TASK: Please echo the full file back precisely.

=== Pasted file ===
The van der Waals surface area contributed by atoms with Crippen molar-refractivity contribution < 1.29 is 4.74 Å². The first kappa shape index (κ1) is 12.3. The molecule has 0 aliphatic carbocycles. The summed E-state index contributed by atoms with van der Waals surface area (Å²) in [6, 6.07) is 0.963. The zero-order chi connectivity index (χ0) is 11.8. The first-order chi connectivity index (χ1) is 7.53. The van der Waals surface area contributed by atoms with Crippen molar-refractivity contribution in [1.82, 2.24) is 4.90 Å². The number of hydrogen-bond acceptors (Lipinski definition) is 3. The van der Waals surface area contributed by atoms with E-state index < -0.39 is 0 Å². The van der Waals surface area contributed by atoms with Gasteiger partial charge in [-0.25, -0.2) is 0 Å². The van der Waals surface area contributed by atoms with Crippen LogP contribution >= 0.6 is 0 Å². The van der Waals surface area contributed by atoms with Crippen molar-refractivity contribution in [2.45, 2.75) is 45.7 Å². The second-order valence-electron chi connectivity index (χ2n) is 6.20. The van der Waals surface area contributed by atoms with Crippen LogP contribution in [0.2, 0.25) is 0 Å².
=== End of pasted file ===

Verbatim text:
The van der Waals surface area contributed by atoms with Crippen molar-refractivity contribution < 1.29 is 4.74 Å². The first kappa shape index (κ1) is 12.3. The molecule has 0 aliphatic carbocycles. The summed E-state index contributed by atoms with van der Waals surface area (Å²) in [6, 6.07) is 0.963. The zero-order chi connectivity index (χ0) is 11.8. The first-order chi connectivity index (χ1) is 7.53. The van der Waals surface area contributed by atoms with Crippen molar-refractivity contribution in [1.82, 2.24) is 4.90 Å². The number of hydrogen-bond acceptors (Lipinski definition) is 3. The van der Waals surface area contributed by atoms with E-state index < -0.39 is 0 Å². The van der Waals surface area contributed by atoms with Gasteiger partial charge in [-0.25, -0.2) is 0 Å². The van der Waals surface area contributed by atoms with Crippen LogP contribution >= 0.6 is 0 Å². The van der Waals surface area contributed by atoms with Crippen molar-refractivity contribution in [2.45, 2.75) is 45.7 Å². The second-order valence-electron chi connectivity index (χ2n) is 6.20. The van der Waals surface area contributed by atoms with Crippen LogP contribution in [0.2, 0.25) is 0 Å².